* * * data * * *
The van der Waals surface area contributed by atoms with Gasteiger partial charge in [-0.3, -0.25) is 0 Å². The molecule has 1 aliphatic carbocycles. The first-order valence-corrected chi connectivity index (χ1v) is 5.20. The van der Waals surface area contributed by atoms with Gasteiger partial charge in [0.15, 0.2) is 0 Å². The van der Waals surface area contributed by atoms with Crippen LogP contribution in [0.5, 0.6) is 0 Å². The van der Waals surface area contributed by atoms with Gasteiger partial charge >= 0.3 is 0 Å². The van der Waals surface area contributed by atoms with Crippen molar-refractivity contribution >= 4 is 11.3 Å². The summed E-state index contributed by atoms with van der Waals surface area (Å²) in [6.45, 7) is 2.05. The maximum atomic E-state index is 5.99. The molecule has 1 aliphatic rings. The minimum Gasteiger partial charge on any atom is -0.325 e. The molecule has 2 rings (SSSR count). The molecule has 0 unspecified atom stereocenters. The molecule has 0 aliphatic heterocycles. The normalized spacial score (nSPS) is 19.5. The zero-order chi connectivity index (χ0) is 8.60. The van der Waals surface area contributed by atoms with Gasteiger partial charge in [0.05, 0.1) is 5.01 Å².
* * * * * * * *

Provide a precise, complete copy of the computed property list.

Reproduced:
The van der Waals surface area contributed by atoms with Gasteiger partial charge in [-0.3, -0.25) is 0 Å². The molecule has 1 aliphatic carbocycles. The first-order valence-corrected chi connectivity index (χ1v) is 5.20. The van der Waals surface area contributed by atoms with Gasteiger partial charge in [0.15, 0.2) is 0 Å². The van der Waals surface area contributed by atoms with Crippen LogP contribution in [0.5, 0.6) is 0 Å². The van der Waals surface area contributed by atoms with Gasteiger partial charge >= 0.3 is 0 Å². The van der Waals surface area contributed by atoms with Crippen molar-refractivity contribution >= 4 is 11.3 Å². The summed E-state index contributed by atoms with van der Waals surface area (Å²) in [6.45, 7) is 2.05. The maximum atomic E-state index is 5.99. The molecule has 1 aliphatic rings. The minimum Gasteiger partial charge on any atom is -0.325 e. The molecule has 2 rings (SSSR count). The molecule has 0 unspecified atom stereocenters. The molecule has 0 aliphatic heterocycles. The normalized spacial score (nSPS) is 19.5. The zero-order chi connectivity index (χ0) is 8.60. The van der Waals surface area contributed by atoms with Gasteiger partial charge in [0.05, 0.1) is 5.01 Å².